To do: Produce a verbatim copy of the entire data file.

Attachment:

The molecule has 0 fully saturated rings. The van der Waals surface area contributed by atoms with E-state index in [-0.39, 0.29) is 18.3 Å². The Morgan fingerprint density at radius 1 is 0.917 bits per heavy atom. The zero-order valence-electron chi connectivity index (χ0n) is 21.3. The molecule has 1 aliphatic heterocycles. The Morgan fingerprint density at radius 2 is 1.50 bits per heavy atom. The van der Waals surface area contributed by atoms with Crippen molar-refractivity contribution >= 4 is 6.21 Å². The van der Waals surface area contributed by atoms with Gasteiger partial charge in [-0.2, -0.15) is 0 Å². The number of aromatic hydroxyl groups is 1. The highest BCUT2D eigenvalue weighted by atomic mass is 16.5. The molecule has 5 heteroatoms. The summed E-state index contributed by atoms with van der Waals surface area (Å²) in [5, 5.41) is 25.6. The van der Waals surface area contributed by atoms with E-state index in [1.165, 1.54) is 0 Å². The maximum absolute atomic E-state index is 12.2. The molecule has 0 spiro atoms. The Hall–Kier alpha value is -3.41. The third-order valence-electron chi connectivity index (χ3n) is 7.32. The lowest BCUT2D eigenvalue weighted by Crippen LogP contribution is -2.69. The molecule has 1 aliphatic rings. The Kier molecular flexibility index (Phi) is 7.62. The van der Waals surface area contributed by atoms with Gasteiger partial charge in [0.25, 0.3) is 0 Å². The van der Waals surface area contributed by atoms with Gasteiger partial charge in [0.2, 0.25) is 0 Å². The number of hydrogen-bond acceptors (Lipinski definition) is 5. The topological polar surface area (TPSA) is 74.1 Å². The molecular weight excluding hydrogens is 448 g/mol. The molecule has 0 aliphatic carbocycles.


The molecule has 0 fully saturated rings. The van der Waals surface area contributed by atoms with E-state index in [-0.39, 0.29) is 18.3 Å². The Morgan fingerprint density at radius 1 is 0.917 bits per heavy atom. The zero-order valence-electron chi connectivity index (χ0n) is 21.3. The molecule has 1 aliphatic heterocycles. The Morgan fingerprint density at radius 2 is 1.50 bits per heavy atom. The van der Waals surface area contributed by atoms with Crippen molar-refractivity contribution >= 4 is 6.21 Å². The van der Waals surface area contributed by atoms with Gasteiger partial charge in [-0.2, -0.15) is 0 Å². The number of aromatic hydroxyl groups is 1. The highest BCUT2D eigenvalue weighted by atomic mass is 16.5. The molecule has 5 heteroatoms. The summed E-state index contributed by atoms with van der Waals surface area (Å²) in [5, 5.41) is 25.6. The van der Waals surface area contributed by atoms with E-state index in [1.165, 1.54) is 0 Å². The maximum absolute atomic E-state index is 12.2. The molecule has 0 spiro atoms. The Hall–Kier alpha value is -3.41. The third-order valence-electron chi connectivity index (χ3n) is 7.32. The lowest BCUT2D eigenvalue weighted by Crippen LogP contribution is -2.69. The molecule has 1 aliphatic rings. The Kier molecular flexibility index (Phi) is 7.62. The van der Waals surface area contributed by atoms with Gasteiger partial charge in [0.25, 0.3) is 0 Å². The van der Waals surface area contributed by atoms with Gasteiger partial charge in [0.2, 0.25) is 0 Å². The number of hydrogen-bond acceptors (Lipinski definition) is 5. The topological polar surface area (TPSA) is 74.1 Å². The molecular weight excluding hydrogens is 448 g/mol. The molecule has 0 aliphatic carbocycles.